A learning community

Why wait until something is broken to reexamine, when repairing a crack or weakness could prevent the break?  One youth services agency understood that something was working for them.  However, the executive director of the agency was concerned that they did not clearly understand what the proper program “dose” was.  He worried that something that they thought was unimportant might in fact be critical to their success.

The deputy director believed that it was important in a social service agency to have a handle on efficacy and to know what success looks like.  He wanted to know what they were achieving.  The Board was committed to evaluation, but several members of the Board were worried that they just did not have the bandwidth to address it.  They believed their results were excellent and that it would be to their benefit to confirm why.  And they were committed to finding where the program “cracks” were forming.

In the process of knowing, the deputy director says, the work will improve.

Her mandate was motivated by issues internal to the organization — find out what works – as well as external — show the world: parents, partners and, especially, funders.

Although not the main goal in setting up the evaluation program, the views of funders who want hard data were important, and, in the end, the program probably paid for itself in new funding.

The quantitative measures for her agency looked good: high participation, long-term participation, and better results at school.  The question was: Why? What elements of the program were producing these results? And were there other results that could or should be achieved?  Enter evaluation… and its sometimes strange results. 

The process

The first decision was finding a consultant, and then came participation of all those involved in the programs: teachers, administrators, partners, and clients.  In fact, the process is called participatory evaluation.  It began with dissecting the program (although in consultant-speak, it’s called building a “logic model”).  The consultant helped the staff to separate and detail desired outcomes, activities, and resources.  What are you putting in? What are you getting out? What does that desired outcome really look like? How can you measure it?

In the course of such dissection, the group defined its goals as well as developed evaluation tools. “You have to know what you want to accomplish before you can evaluate it,” the deputy director says.  The Board agreed and pushed for the evaluation to be done.

The learning began

Strange things happened on the way to understanding. The deputy director cited the example of a survey of clients regarding their ability to work with others. The “before” test showed that clients had a high level of confidence in their ability to be team players. The “after” test showed a loss of confidence.  That was not the hoped-for outcome. Surely, the program improved interpersonal skills!

To better understand what was happening, a small group of participants was convened and the staff learned that the loss of confidence stemmed from a greater understanding of what cooperation and teamwork mean.  Ability was over-rated in the beginning, the deputy director said.  The program had increased understanding of truly supportive teamwork; more modest and accurate self-appraisal resulted. When they got results that they did not understand, they dug deeper.  In effect, the evaluation process was continually evaluated until its methods of measuring became tools for achieving better understanding of what success truly meant.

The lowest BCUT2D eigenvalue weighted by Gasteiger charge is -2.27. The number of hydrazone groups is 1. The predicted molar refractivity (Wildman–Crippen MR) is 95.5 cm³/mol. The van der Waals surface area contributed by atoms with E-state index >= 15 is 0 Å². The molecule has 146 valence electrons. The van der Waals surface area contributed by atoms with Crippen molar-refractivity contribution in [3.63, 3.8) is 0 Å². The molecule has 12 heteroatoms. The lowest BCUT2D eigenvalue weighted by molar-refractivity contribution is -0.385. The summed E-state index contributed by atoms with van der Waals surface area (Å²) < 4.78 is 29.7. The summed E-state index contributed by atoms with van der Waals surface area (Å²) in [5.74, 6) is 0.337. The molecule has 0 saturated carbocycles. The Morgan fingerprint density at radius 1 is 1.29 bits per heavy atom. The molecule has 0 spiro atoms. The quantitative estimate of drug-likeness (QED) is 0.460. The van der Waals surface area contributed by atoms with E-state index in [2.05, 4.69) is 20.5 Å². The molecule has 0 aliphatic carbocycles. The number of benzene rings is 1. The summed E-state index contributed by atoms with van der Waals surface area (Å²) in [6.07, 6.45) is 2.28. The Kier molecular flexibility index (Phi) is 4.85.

For youth programs, good evaluation is especially important, the director says. “There is pressure to show academic gains but when you look at a logic model, you see that we are addressing more than the elements of academics. We are looking at the tools for life.”  “Tools of life” may seem intangible but they are made up of discrete, measurable skills – skills that can be evaluated.

The ultimate lesson—anything can be improved

It is a challenge to develop tools and get staff to buy in and use them.  The executive director observed, “The biggest problem is one of capacity.”  Time and a critical eye are crucial to uncovering what is happening in each program.  Hence the importance of participatory evaluation, through which all involved contribute ideas and shape outcomes.

Additional staff, like a consultant for guidance, takes funding. At the top of the list of donors were Board members. Every member of the Board donated to the agency, showing both constituents and funders that the Board believes in what others are being asked to support.  Then the agency went about raising unrestricted funds through benefits and sponsorships.

The final challenge is keeping it going.  By integrating “questioning” into the culture of the organization, staff realized that spending time to find out what is working, and fixing what is not, contributed to their own satisfaction as much as it did to the excellence of the agency.  The consensus was that ongoing evaluation will keep the program strong and flexible when changes in constituency, demographics of the neighborhood, funding or staff take place.  Fix it before it’s broken becomes the mantra.